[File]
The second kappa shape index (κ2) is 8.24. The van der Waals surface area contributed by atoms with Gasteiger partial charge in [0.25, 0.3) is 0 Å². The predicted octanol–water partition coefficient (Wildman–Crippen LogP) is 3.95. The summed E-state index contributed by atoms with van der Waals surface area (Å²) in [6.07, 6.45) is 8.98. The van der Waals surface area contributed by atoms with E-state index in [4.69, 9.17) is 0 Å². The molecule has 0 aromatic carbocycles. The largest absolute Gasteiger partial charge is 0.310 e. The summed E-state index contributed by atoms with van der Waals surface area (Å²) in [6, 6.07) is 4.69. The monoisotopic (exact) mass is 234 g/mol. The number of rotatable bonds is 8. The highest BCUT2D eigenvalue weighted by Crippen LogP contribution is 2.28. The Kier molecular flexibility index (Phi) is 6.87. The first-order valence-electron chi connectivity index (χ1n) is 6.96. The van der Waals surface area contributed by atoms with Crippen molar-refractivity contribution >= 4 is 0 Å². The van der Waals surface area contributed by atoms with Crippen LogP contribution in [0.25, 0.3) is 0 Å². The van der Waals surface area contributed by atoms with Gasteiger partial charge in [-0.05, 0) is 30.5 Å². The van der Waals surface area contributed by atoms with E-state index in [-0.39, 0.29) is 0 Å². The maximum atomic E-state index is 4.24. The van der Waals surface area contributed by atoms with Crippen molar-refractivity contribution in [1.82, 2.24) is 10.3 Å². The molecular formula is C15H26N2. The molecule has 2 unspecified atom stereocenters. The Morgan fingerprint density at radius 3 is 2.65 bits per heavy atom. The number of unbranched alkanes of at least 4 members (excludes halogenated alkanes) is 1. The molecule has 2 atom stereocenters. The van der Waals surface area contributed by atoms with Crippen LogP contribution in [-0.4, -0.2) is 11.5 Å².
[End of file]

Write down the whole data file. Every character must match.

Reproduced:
The second kappa shape index (κ2) is 8.24. The van der Waals surface area contributed by atoms with Gasteiger partial charge in [0.25, 0.3) is 0 Å². The predicted octanol–water partition coefficient (Wildman–Crippen LogP) is 3.95. The summed E-state index contributed by atoms with van der Waals surface area (Å²) in [6.07, 6.45) is 8.98. The van der Waals surface area contributed by atoms with E-state index in [4.69, 9.17) is 0 Å². The molecule has 0 aromatic carbocycles. The largest absolute Gasteiger partial charge is 0.310 e. The summed E-state index contributed by atoms with van der Waals surface area (Å²) in [6, 6.07) is 4.69. The monoisotopic (exact) mass is 234 g/mol. The number of rotatable bonds is 8. The highest BCUT2D eigenvalue weighted by Crippen LogP contribution is 2.28. The Kier molecular flexibility index (Phi) is 6.87. The first-order valence-electron chi connectivity index (χ1n) is 6.96. The van der Waals surface area contributed by atoms with Crippen molar-refractivity contribution >= 4 is 0 Å². The van der Waals surface area contributed by atoms with Crippen LogP contribution in [0.25, 0.3) is 0 Å². The van der Waals surface area contributed by atoms with Gasteiger partial charge in [-0.05, 0) is 30.5 Å². The van der Waals surface area contributed by atoms with E-state index in [-0.39, 0.29) is 0 Å². The maximum atomic E-state index is 4.24. The van der Waals surface area contributed by atoms with Crippen molar-refractivity contribution in [1.82, 2.24) is 10.3 Å². The molecular formula is C15H26N2. The molecule has 2 unspecified atom stereocenters. The Morgan fingerprint density at radius 3 is 2.65 bits per heavy atom. The number of unbranched alkanes of at least 4 members (excludes halogenated alkanes) is 1. The molecule has 2 atom stereocenters. The van der Waals surface area contributed by atoms with Crippen LogP contribution in [-0.4, -0.2) is 11.5 Å².